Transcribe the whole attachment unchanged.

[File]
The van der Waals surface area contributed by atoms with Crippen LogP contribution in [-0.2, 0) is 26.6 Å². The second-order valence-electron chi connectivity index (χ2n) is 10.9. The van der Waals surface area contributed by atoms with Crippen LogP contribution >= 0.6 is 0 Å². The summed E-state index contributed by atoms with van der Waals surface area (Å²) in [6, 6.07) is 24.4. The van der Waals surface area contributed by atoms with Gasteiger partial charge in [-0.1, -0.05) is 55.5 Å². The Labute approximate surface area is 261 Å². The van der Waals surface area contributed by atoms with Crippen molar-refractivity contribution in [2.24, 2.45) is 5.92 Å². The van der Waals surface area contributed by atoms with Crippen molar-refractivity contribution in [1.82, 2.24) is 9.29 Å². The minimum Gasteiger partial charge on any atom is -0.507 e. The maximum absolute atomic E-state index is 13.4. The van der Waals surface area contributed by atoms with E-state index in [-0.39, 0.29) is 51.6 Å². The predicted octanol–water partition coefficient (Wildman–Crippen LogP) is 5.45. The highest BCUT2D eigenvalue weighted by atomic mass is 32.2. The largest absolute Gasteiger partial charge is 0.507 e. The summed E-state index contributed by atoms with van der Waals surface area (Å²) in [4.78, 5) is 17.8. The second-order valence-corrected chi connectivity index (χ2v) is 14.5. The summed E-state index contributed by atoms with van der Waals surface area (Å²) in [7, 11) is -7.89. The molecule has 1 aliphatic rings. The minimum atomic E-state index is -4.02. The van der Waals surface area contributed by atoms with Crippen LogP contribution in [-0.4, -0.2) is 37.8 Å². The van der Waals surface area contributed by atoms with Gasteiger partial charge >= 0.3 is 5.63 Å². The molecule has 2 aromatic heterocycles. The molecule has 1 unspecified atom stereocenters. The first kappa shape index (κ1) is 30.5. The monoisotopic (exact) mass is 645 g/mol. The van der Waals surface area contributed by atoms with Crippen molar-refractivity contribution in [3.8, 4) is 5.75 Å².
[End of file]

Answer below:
The van der Waals surface area contributed by atoms with Crippen LogP contribution in [-0.2, 0) is 26.6 Å². The second-order valence-electron chi connectivity index (χ2n) is 10.9. The van der Waals surface area contributed by atoms with Crippen LogP contribution >= 0.6 is 0 Å². The summed E-state index contributed by atoms with van der Waals surface area (Å²) in [6, 6.07) is 24.4. The van der Waals surface area contributed by atoms with Gasteiger partial charge in [-0.1, -0.05) is 55.5 Å². The Labute approximate surface area is 261 Å². The van der Waals surface area contributed by atoms with Crippen molar-refractivity contribution in [2.24, 2.45) is 5.92 Å². The van der Waals surface area contributed by atoms with Crippen molar-refractivity contribution in [1.82, 2.24) is 9.29 Å². The minimum Gasteiger partial charge on any atom is -0.507 e. The maximum absolute atomic E-state index is 13.4. The van der Waals surface area contributed by atoms with E-state index in [-0.39, 0.29) is 51.6 Å². The predicted octanol–water partition coefficient (Wildman–Crippen LogP) is 5.45. The highest BCUT2D eigenvalue weighted by atomic mass is 32.2. The largest absolute Gasteiger partial charge is 0.507 e. The summed E-state index contributed by atoms with van der Waals surface area (Å²) in [4.78, 5) is 17.8. The second-order valence-corrected chi connectivity index (χ2v) is 14.5. The summed E-state index contributed by atoms with van der Waals surface area (Å²) in [7, 11) is -7.89. The molecule has 1 aliphatic rings. The minimum atomic E-state index is -4.02. The van der Waals surface area contributed by atoms with Crippen LogP contribution in [-0.4, -0.2) is 37.8 Å². The van der Waals surface area contributed by atoms with Gasteiger partial charge >= 0.3 is 5.63 Å². The molecule has 2 aromatic heterocycles. The molecule has 1 unspecified atom stereocenters. The first kappa shape index (κ1) is 30.5. The monoisotopic (exact) mass is 645 g/mol. The van der Waals surface area contributed by atoms with Crippen molar-refractivity contribution in [3.8, 4) is 5.75 Å².